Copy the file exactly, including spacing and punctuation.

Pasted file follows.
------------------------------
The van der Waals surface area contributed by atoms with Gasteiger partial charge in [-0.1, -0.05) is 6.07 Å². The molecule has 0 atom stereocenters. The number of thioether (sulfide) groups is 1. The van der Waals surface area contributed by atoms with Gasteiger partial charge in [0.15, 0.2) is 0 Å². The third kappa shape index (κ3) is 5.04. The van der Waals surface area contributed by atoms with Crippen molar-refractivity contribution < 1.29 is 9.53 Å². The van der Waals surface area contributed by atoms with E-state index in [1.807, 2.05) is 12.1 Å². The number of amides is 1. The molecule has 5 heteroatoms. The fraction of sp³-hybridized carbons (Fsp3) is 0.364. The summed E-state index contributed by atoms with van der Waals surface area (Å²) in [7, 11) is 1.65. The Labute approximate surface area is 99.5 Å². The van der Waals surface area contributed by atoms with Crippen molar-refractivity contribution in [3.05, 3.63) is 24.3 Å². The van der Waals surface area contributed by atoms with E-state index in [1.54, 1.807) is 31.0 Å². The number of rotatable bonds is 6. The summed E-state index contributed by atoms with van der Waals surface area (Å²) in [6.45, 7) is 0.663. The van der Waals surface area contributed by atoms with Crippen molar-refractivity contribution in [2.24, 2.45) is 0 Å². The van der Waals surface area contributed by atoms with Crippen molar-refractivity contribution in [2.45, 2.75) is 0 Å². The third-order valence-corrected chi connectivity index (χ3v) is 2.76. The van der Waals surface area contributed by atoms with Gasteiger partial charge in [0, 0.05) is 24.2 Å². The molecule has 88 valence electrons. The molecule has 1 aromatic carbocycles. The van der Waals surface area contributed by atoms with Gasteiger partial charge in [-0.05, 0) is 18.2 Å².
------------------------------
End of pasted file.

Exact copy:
The van der Waals surface area contributed by atoms with Gasteiger partial charge in [-0.1, -0.05) is 6.07 Å². The molecule has 0 atom stereocenters. The number of thioether (sulfide) groups is 1. The van der Waals surface area contributed by atoms with Gasteiger partial charge in [0.15, 0.2) is 0 Å². The third kappa shape index (κ3) is 5.04. The van der Waals surface area contributed by atoms with Crippen molar-refractivity contribution < 1.29 is 9.53 Å². The van der Waals surface area contributed by atoms with E-state index in [1.807, 2.05) is 12.1 Å². The number of amides is 1. The molecule has 5 heteroatoms. The fraction of sp³-hybridized carbons (Fsp3) is 0.364. The summed E-state index contributed by atoms with van der Waals surface area (Å²) in [7, 11) is 1.65. The Labute approximate surface area is 99.5 Å². The van der Waals surface area contributed by atoms with Crippen molar-refractivity contribution in [3.05, 3.63) is 24.3 Å². The van der Waals surface area contributed by atoms with E-state index in [1.54, 1.807) is 31.0 Å². The number of rotatable bonds is 6. The summed E-state index contributed by atoms with van der Waals surface area (Å²) in [6.45, 7) is 0.663. The van der Waals surface area contributed by atoms with Crippen molar-refractivity contribution in [2.24, 2.45) is 0 Å². The van der Waals surface area contributed by atoms with Crippen molar-refractivity contribution in [2.45, 2.75) is 0 Å². The third-order valence-corrected chi connectivity index (χ3v) is 2.76. The van der Waals surface area contributed by atoms with Gasteiger partial charge in [0, 0.05) is 24.2 Å². The molecule has 88 valence electrons. The molecule has 1 aromatic carbocycles. The van der Waals surface area contributed by atoms with Gasteiger partial charge in [-0.05, 0) is 18.2 Å².